Given the unpopularity of the tube strikes and the close associations of Ken Livingstone and Ed Miliband with the trade unions on one level they are a political problem for the Labour Party. But I am also concerned that when I go round canvassing for Boris in 2012 voters will say: "Look, we've got a Conservative Mayor and a Conservative Prime Minister and the unions behaving outrageously, what have you done about it?" Those voters will have a point.
Boris has suggested a change in the law so that strike could only take place if over 50% of the workforce had voted in the ballot – rather than at present being able to go ahead we a majority on a low turnout. That would help. For yesterday's strike the ballot turnout was only 33%. But many tube drivers are very well paid on the back of militant trade union leaders and craven TfL management. The unions might well be still able to persuade them that strikes are in their interests.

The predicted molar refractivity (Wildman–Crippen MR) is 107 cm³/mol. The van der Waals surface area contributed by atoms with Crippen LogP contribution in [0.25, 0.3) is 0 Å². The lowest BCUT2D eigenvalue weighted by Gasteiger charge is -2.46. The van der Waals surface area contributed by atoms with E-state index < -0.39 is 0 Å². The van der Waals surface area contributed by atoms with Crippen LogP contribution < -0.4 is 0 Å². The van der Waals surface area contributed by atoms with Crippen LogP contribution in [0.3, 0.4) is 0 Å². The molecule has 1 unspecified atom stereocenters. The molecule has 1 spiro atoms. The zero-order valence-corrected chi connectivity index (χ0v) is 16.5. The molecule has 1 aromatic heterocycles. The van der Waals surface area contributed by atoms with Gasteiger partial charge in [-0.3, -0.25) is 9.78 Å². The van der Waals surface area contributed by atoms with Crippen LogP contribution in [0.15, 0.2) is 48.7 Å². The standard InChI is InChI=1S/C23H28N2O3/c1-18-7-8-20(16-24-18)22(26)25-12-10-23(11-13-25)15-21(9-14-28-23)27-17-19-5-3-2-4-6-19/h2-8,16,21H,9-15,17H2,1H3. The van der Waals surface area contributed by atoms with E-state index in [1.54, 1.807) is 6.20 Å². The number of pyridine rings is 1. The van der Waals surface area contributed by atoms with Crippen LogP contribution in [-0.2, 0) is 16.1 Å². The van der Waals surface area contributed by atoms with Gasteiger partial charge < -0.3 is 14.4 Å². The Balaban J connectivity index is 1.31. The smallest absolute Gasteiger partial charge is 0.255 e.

Driverless trains don't go on strike (although as Sally Roberts said in the earlier thread their controllers might if they were unionised.) Cllr Floru suggests changing the law on immunities. Another area would be to follow Ronald Reagan's exampleon air traffic controllers and sack the strikers – with whatever necessary legal changes being provided before hand to make this possible.
During a previous tube strike the Tory MP Michael Fallon implied no legal changes were needed and Boris could just get on with it:
'Let's see Boris's backbone. He needs to break this strike. He should not cave in. He should recruit a reserve army of Tube drivers to replace the strikers. President Ronald Reagan did that to beat a strike by air traffic controllers. Boris should do it here. He should also ensure the strikers' pay is docked for good, not quietly paid back afterward to keep the peace.'
Or the Government could bring in a ban on strikes in essential public services – to include transport and also the fire brigade.